4D paleoenvironmental evolution of the Early Triassic Sonoma Foreland Basin (western USA)

Abstract : In the wake of the Mesozoic, the Early Triassic (~251.95 Ma) corresponds to the aftermath of the most severe mass extinction of the Phanerozoic: the end-Permian crisis, when life was nearly obliterated (e.g., 90% of marine species disappeared). Consequences of this mass extinction are thought to have prevailed for several millions of years, implying a delayed recovery lasting the whole Early Triassic, if not more.Several paradigms have been established and associated to a delayed biotic recovery scenario expected to have resulted from harsh and deleterious paleoenvironments. These paradigms include a global anoxia in the marine realm, a “Lilliput” effect, and the presence of “disaster” taxa and “anachronistic” facies. However, recent works have shown a more complex global scheme for the Early Triassic recovery, and that a reevaluation of these paradigms was needed. Especially, new data from the western USA basin were critical in re-addressing these paradigms.The western USA basin is the result of a long tectono-sedimentary history that started 2 Gyr ago by the amalgamation of different lithospheric terranes forming its basement. A succession of orogenies and quiescence phases led to the formation of several successive basins in the studied area, and traces of this important geodynamical activity are still present today. The Sonoma orogeny occurred about 252 Ma in response to the eastward migration of drifting arcs toward the Laurentian craton. As a result, compressive constrains lead to the obduction of the Golconda Allochthon above the west-Pangea margin in present-day Nevada. Emplacement of this topographic load provoked the lithosphere flexuration beneath present-day Utah and Idaho to form the Sonoma Foreland Basin (SFB) studied in this work.The SFB record an excellent fossil and sedimentary record of the Early Triassic. A relatively high and complex biotic diversity has been observed there leading to describe a rapid and explosive recovery for some groups (e.g., ammonoids) in this basin after the end-Permian crisis. The sedimentary record is also well developed and has been studied extensively for a long time. Overall, these studies notably documented a marked difference between the northern and southern sedimentary succession within the basin, whose origin was poorly understood.This work therefore aims to characterize the various depositional settings in the Early Triassic SFB, as well as their paleogeographical distribution. Their controlling factors are also studied based on an original integrated method using sedimentological, paleontological, geochemical, geodynamical, structural and cartographic analyses. Aside the fossil and sedimentary discrepancy between the northern and the southern parts of the SFB, geochemical analyses provide new insights supporting this N/S dichotomy. This study also questions the validity of the geochemical signal as a tool for global correlation, as it appears to mainly reflect local forcing parameters.The geodynamical framework of the SFB was also investigated along with a numerical modelling of the rheological behavior of the basin. This work distinguishes the northern and southern parts of the basin based on markedly distinct tectonic subsidence rates during the Early Triassic: ~500 m/Myr in the northern part vs ~100m/Myr in the southern part. Origin of this remarkable difference is found in inherited properties of the basin basement itself. Indeed, different ages and therefore, rheological behaviors (i.e., rigidity to deformation and flexuration) of the basement lithospheric terranes act as a major controlling factor over the spatial distribution of the subsidence, and therefore of the sedimentary deposition. The lithosphere heritage is thus of paramount importance in the formation, development and spatio-temporal evolution of the SFB.This work leads to a new paleogeographical representation of the Sonoma Foreland Basin and its multi-parameter controlling factors (...).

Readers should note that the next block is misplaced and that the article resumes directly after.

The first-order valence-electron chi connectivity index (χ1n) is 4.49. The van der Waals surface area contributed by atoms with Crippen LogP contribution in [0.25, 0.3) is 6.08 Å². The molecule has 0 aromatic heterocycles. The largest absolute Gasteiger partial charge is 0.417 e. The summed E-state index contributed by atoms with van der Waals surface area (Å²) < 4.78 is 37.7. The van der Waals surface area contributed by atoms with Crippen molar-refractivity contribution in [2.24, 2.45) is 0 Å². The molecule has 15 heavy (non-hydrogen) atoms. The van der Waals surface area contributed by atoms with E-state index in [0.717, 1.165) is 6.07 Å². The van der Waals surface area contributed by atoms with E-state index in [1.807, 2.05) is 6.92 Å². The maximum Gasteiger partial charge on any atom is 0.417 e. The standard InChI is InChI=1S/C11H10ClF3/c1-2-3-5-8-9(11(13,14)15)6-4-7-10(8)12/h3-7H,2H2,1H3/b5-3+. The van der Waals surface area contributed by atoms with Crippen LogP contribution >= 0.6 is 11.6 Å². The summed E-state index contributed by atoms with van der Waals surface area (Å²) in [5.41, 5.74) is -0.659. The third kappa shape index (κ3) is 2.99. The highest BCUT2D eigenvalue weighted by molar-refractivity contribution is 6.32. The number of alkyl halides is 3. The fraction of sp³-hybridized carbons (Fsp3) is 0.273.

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Gwénaël Caravaca. 4D paleoenvironmental evolution of the Early Triassic Sonoma Foreland Basin (western USA). Geomorphology. Université Bourgogne Franche-Comté, 2017. English. ⟨NNT : 2017UBFCK039⟩. ⟨tel-02181156⟩



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